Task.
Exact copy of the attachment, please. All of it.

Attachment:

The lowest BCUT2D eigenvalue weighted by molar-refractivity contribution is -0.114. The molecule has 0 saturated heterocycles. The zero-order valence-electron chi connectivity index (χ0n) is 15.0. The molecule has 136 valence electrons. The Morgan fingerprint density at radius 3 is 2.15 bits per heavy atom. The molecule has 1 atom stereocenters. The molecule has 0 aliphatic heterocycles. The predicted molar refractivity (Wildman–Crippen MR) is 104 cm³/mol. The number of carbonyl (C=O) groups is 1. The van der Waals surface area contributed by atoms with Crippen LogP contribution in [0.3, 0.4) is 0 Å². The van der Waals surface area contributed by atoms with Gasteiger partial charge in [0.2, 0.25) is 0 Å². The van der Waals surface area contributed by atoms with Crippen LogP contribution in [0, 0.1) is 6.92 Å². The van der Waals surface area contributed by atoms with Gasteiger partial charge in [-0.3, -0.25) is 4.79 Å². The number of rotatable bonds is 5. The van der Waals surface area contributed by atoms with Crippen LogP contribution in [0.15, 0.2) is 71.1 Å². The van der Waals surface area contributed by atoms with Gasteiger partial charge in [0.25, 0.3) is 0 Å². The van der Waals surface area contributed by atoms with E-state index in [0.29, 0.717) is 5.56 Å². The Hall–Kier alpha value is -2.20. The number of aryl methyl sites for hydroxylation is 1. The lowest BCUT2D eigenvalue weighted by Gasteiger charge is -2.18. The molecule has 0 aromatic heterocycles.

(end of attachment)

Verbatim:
The lowest BCUT2D eigenvalue weighted by molar-refractivity contribution is -0.114. The molecule has 0 saturated heterocycles. The zero-order valence-electron chi connectivity index (χ0n) is 15.0. The molecule has 136 valence electrons. The Morgan fingerprint density at radius 3 is 2.15 bits per heavy atom. The molecule has 1 atom stereocenters. The molecule has 0 aliphatic heterocycles. The predicted molar refractivity (Wildman–Crippen MR) is 104 cm³/mol. The number of carbonyl (C=O) groups is 1. The van der Waals surface area contributed by atoms with Crippen LogP contribution in [0.3, 0.4) is 0 Å². The van der Waals surface area contributed by atoms with Gasteiger partial charge in [0.2, 0.25) is 0 Å². The van der Waals surface area contributed by atoms with Crippen LogP contribution in [0, 0.1) is 6.92 Å². The van der Waals surface area contributed by atoms with Gasteiger partial charge in [-0.3, -0.25) is 4.79 Å². The number of rotatable bonds is 5. The van der Waals surface area contributed by atoms with Crippen LogP contribution in [0.15, 0.2) is 71.1 Å². The van der Waals surface area contributed by atoms with Gasteiger partial charge in [0.25, 0.3) is 0 Å². The van der Waals surface area contributed by atoms with E-state index in [0.29, 0.717) is 5.56 Å². The Hall–Kier alpha value is -2.20. The number of aryl methyl sites for hydroxylation is 1. The lowest BCUT2D eigenvalue weighted by Gasteiger charge is -2.18. The molecule has 0 aromatic heterocycles.